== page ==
Certainly they were no slouch when it came to ganging up on others to steal anything up to and including lunch money–quite capable of “smoking” someone in a pitched battle.

And there was no doubt that cigarettes were their stock and trade, sold or bartered to others, inhaled furtively when adults were looking and openly when they weren’t.

But the real reason–Keith suspected–could be seen when they drove up. And smelled. And heard.

The Smokers tooled around in a beat-up Detroit aircraft carrier from the 70’s, driven by the only one of them old enough for a learner’s permit; as it pulled up to the curb, it belched forth an oily and odoriferous cloud the likes of which was seldom encountered outside of wartime.

“Hey Anders!” one of them called. “Ain’t it a little late to be going to school?” Nevermind that Deerton High was in the opposite direction; the remark elicted raspy chuckles from the rattletrap’s interior.

It was hard to tell where the ruins began and ended. Along the plain, an occasional ruined structure would jut up, covered in dead ivy and undergrowth. It was as if the land was slowly starving to death, its bones exposed and held in only by a thin sheen of dead or dying greenery. Dark, low clouds cast a further pall over the descolate plain, and worked hard to sap what was left of Thomas Graham will.

Only the dusty footprints he left in his wake gave evidence of his passing, and soon the chill wind would whip up and scour even these small traces from the earth. The few stunted, bitter fuits torn from their twisted branches along the way would be regrown, or the trees themselves would succumb. Like old soldiers, and like Graham himself, they would just fade away.

He’d been able to worm through the dry ivy when the wind blew, taking refuge in the ancient buildings, whatever they were, but they had been picked clean and worn smooth by years of weathering, perhaps even looting. Smooth walls of concrete and steel gave no hint as to their function or origin, much as a man’s skeleton had little to say about his life. As he huddled in those ruins, the fingers of thirst closing ever tighter around his throat and the merciless gale howling outside, Graham would look up at the gray sky and wondered if he would find a broken tower high enough to fling himself from and end the long march. He knew not where he went, nor did he follow any signs, but Graham knew what he was searching for; even now, it lay within his grasp: a photograph, lined and worn from months in a decaying pocket. He would take out of and look at it when the urge to climb and fall returned, when it seemed that his tongue would swell up and block his throat.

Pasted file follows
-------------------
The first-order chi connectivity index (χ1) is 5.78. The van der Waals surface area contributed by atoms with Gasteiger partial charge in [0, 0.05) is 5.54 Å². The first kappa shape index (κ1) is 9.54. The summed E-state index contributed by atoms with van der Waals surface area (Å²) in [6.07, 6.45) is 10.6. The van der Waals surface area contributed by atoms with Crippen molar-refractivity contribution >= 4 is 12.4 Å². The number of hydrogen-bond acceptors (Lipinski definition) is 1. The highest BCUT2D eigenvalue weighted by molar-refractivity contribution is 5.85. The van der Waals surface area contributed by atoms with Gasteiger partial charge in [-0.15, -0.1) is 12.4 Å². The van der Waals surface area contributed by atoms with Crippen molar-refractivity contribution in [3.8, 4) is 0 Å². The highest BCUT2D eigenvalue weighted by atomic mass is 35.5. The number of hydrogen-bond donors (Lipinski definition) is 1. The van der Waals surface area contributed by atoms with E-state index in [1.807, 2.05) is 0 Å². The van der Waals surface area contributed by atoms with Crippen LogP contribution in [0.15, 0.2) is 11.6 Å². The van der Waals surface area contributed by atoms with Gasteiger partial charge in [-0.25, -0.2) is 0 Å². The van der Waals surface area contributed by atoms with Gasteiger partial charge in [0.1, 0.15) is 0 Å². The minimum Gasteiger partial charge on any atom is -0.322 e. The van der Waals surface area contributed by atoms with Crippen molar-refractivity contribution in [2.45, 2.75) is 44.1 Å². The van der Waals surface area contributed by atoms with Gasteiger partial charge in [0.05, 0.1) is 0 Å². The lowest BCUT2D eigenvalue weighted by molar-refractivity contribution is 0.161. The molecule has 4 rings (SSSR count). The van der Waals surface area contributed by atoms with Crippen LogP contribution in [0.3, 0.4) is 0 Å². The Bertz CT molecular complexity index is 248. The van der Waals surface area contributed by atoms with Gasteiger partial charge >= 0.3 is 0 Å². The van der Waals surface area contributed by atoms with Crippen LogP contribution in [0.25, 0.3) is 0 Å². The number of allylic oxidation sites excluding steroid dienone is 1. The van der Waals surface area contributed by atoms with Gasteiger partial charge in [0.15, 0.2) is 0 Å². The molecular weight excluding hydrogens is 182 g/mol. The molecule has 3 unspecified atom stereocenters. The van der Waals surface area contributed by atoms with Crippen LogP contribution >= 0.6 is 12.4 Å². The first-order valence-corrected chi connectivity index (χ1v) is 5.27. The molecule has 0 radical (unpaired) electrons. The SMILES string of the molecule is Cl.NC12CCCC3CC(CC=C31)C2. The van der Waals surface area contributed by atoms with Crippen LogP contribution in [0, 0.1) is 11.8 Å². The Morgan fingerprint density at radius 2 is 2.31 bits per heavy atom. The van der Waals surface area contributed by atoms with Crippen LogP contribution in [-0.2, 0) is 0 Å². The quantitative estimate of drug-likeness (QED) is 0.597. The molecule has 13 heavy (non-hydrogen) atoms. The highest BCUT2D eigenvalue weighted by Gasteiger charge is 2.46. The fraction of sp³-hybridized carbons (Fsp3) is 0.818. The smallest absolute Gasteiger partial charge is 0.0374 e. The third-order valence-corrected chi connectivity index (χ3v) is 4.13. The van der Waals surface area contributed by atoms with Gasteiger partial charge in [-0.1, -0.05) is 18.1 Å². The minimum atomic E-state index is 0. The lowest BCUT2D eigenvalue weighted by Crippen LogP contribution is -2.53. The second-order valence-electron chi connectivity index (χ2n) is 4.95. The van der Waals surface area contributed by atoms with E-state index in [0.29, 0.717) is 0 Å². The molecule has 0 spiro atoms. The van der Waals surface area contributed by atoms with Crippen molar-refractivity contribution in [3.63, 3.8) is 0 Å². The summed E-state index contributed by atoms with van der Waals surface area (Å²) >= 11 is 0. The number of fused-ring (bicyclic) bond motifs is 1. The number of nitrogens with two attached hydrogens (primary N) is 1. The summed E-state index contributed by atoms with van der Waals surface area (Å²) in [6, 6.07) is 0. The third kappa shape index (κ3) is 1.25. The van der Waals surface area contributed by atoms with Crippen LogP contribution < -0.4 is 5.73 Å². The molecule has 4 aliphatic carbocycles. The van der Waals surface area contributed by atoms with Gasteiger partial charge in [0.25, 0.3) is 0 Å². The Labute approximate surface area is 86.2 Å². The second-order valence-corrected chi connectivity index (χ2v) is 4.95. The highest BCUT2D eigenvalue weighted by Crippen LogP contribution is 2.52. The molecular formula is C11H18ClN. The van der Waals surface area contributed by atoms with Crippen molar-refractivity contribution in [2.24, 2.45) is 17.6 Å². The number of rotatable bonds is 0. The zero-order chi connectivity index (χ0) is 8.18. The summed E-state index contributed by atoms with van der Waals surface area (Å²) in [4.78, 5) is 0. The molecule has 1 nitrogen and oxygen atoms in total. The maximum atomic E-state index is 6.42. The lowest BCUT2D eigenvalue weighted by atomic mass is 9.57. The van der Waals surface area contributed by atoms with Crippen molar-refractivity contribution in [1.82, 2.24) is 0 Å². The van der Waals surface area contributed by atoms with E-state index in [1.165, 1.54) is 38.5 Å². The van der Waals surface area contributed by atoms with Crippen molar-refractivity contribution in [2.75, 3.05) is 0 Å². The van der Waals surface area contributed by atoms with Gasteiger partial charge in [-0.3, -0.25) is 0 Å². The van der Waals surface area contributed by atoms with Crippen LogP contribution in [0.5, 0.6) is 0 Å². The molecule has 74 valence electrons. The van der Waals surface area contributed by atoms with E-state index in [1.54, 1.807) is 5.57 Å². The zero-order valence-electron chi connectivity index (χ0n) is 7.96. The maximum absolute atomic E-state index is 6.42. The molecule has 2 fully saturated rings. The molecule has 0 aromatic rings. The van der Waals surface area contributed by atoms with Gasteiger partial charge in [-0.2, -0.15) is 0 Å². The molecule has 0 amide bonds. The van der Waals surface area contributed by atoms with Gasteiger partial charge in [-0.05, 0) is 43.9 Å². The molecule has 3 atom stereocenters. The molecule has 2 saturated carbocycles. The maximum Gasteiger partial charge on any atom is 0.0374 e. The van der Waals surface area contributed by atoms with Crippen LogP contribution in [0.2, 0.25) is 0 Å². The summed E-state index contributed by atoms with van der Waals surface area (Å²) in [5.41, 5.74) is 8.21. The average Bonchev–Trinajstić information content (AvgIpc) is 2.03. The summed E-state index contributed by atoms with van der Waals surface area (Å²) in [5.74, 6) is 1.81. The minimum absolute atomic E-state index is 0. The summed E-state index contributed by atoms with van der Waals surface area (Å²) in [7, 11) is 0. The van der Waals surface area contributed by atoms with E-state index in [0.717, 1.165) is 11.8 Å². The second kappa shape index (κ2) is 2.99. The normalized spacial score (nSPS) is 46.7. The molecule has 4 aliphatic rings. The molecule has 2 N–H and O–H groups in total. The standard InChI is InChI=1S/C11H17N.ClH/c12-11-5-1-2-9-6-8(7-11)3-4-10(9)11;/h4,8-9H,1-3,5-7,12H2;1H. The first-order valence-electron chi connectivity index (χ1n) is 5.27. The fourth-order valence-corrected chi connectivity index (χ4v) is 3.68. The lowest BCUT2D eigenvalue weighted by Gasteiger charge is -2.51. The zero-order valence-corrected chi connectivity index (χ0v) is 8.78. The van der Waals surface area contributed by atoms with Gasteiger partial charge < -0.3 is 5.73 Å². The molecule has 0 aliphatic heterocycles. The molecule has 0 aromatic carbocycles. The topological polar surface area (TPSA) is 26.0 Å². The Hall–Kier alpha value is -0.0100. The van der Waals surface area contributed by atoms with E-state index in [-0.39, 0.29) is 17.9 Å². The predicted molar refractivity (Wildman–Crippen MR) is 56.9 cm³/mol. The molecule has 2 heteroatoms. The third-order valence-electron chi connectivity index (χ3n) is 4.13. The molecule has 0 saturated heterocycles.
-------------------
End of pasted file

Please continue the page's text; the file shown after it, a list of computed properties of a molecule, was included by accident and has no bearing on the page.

There had been a few plastic bags in his pockets, intended for leftovers at the company picnic. Instead, Graham had filled them with rainwater from the misty rain that occasionally pelted the dusty plain and turned it into a quagmire. One by one, they had begun unravelling, and none had more than a few drops left. He kept them in his briefcase, which was also beginning to disintegrate, along with a few other odds and ends he had encountered, some of which he hardly even remembered picking up. A bent spoon. Half of a plastic plate, with faded butterflies on its surface. A few rounded rocks that might serve to scare off any intruders.

At least Graham had his suit coat, and a thick wool shirt. Whenever the cold breeze began to nip at his heels, it kept him warm enough to find shelter before the chill stole the life from between his lips. The islands of shelter were closer together now; though what that may have meant was lost on Graham. He was certainly nowhere near the City, and perhaps farther from his goal than he’d ever been.

At least his black dress shoes had been thoroughly broken in.

I woke up the other day, and realized that I was here. I’m a college student. Living in a dorm. Eating pizza with a vigor and frequency I would never have dreamt possible. I have a car, a tiny little thing that’s essentially a go-cart with doors.

But yesterday, I was in Mr. Fitzpatrick’s math class, sophomore year of high school. I was chauffeured around by my mother, who dropped me off at class in that huge old Crown Victoria of hers. Pizza meant either cafeteria cardboard or a treat for special occasions or unsupervised nights.